Why Is English the Language of Science?

November 23, 2016 |

By Sarah-Claire Jordan

why-is-english-the-language-of-science-artPractically every major science journal you have ever heard of is in English. This isn’t exactly a coincidence, however. Since science is such a broad and collaborative field, it seemed necessary at some point in the past to decide upon a sort of scientific lingua franca and stick with that. As with many other fields, English was chosen and remains the bridge language of science.

There are some obvious advantages of having English as the language of science. First of all, it is already widely spoken and learned as a second language around the world. It is used in business, medicine, and many other fields already, so why not science too? Having just one language as the “official” scientific language also expedites the process of communication between scientists, who all have crucial new information and research to share with the rest of the world. On the surface, it seems very inclusive as well; as long as you are a scientist and have a certain level of English, you can participate internationally in science.

The disadvantages of having a “primary” language for scientific communication are not entirely obvious at first, but once you start to analyze and think about how it probably affects scientists who don’t speak English as their first language, you begin to see where problems might arise. To start, we all express ourselves differently in different languages, even if we aren’t aware of it. If you know a second language and take a moment to try and write out anything complex or technical in that language, you will see just how difficult it can be. This means scientists from different linguistic backgrounds have to spend extra time and energy when they are writing up their research papers in English.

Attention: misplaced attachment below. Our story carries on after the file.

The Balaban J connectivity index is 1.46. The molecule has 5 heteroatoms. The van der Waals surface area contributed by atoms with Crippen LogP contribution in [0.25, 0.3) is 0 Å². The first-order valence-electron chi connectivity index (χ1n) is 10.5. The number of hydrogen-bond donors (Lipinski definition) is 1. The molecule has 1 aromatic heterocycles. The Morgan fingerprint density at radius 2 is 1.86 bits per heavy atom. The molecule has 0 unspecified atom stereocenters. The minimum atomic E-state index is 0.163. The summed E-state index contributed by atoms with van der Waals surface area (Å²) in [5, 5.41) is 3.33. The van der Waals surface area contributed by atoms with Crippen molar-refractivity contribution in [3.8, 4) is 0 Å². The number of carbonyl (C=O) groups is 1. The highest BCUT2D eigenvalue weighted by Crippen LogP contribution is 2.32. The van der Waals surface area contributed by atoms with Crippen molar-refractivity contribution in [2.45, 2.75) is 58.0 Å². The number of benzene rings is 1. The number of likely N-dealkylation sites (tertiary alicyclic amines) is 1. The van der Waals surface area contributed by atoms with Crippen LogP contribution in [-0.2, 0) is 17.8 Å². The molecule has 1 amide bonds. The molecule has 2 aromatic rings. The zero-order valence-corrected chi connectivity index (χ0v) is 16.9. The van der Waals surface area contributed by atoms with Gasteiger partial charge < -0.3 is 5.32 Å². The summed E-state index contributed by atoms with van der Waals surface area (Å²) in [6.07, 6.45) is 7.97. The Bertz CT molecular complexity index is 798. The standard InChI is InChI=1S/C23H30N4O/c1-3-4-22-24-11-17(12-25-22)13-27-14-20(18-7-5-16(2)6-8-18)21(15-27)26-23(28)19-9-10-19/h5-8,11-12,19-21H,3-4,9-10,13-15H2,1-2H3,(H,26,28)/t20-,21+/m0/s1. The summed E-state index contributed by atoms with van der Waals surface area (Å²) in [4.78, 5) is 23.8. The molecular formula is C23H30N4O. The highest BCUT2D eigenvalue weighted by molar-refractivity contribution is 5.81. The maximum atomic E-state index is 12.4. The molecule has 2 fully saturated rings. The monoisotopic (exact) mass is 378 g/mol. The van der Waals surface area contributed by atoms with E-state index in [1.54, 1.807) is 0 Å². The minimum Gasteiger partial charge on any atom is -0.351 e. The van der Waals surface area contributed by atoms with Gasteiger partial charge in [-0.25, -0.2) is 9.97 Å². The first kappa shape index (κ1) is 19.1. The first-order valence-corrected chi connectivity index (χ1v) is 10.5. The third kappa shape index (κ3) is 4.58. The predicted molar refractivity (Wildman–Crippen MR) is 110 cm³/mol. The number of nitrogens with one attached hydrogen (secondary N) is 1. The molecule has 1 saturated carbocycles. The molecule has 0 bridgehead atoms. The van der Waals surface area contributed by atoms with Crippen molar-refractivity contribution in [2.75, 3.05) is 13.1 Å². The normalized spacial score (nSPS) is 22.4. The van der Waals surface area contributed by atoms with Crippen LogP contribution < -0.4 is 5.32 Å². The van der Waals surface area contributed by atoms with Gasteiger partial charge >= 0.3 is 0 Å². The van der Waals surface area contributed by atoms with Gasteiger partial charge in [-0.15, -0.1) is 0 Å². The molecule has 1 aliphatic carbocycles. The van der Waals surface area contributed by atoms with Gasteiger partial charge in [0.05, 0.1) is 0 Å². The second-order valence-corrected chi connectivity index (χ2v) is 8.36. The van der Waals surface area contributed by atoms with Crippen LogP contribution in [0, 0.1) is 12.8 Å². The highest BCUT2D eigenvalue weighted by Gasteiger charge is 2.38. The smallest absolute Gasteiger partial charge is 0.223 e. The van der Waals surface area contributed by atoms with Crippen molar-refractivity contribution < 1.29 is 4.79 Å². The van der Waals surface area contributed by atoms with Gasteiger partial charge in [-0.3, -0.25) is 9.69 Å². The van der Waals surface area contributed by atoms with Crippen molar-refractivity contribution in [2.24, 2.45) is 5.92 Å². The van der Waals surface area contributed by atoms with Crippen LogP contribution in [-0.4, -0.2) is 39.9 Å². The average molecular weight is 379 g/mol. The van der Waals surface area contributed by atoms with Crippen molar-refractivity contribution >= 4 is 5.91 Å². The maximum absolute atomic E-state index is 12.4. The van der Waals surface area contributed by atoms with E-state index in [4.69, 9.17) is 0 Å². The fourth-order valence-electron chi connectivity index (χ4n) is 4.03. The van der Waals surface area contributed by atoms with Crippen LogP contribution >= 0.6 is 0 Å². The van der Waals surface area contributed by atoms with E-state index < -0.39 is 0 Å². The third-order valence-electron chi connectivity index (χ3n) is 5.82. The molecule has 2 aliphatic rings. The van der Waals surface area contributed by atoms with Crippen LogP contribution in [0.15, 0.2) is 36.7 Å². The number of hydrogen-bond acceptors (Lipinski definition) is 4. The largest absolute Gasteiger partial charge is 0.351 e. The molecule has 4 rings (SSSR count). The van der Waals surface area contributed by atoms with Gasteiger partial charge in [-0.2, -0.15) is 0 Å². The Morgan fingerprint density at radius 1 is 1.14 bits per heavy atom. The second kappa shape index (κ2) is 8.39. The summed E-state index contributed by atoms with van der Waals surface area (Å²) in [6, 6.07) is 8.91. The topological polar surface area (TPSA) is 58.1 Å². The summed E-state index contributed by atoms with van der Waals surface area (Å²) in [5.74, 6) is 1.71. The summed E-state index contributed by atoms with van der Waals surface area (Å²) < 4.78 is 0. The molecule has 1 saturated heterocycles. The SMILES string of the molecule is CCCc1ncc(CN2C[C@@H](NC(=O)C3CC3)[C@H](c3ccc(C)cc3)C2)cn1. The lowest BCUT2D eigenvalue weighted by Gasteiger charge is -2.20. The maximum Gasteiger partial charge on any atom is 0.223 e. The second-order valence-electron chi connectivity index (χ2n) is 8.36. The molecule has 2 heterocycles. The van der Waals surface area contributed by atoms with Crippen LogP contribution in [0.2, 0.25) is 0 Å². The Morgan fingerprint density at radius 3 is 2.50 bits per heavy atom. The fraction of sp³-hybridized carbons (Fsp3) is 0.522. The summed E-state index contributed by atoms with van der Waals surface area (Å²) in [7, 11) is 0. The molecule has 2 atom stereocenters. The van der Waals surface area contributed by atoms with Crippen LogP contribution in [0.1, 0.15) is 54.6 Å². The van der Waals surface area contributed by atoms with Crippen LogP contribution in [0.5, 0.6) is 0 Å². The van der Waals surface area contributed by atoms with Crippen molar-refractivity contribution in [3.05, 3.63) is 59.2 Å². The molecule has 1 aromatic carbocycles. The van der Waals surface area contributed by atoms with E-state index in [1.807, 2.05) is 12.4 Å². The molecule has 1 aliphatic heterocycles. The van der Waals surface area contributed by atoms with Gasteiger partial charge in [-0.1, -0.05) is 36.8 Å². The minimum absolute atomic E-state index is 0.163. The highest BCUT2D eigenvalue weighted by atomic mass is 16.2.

Not only does it take more energy and time to write in a language that isn’t your native language, it also might not end up conveying exactly what you meant to convey. There is more to language than just putting words together to form cohesive sentences and phrases; there is also the cultural and contextual aspect that all language feeds off of and floats around in, which means we tend to favor things written in our native language as we can immediately connect with the culture and context. When you add complicated scientific terminology into the mix, you end up with scientific writing that doesn’t express itself as authentically as it would if it were written in the scientist’s native language.

To expect everyone in the scientific community all over the world to be proficient in English as well as be an expert in whatever they are researching is to expect a lot, especially from scientists in countries where getting any kind of decent education at all costs a good chunk of change. By limiting the language of the scientific community to just one, English, we are not giving space for brilliant minds that just happen to not have the right level of English to share with the rest of the world. If we could figure out a way around that, we would advance much more quickly as a society in terms of scientific research and discoveries.

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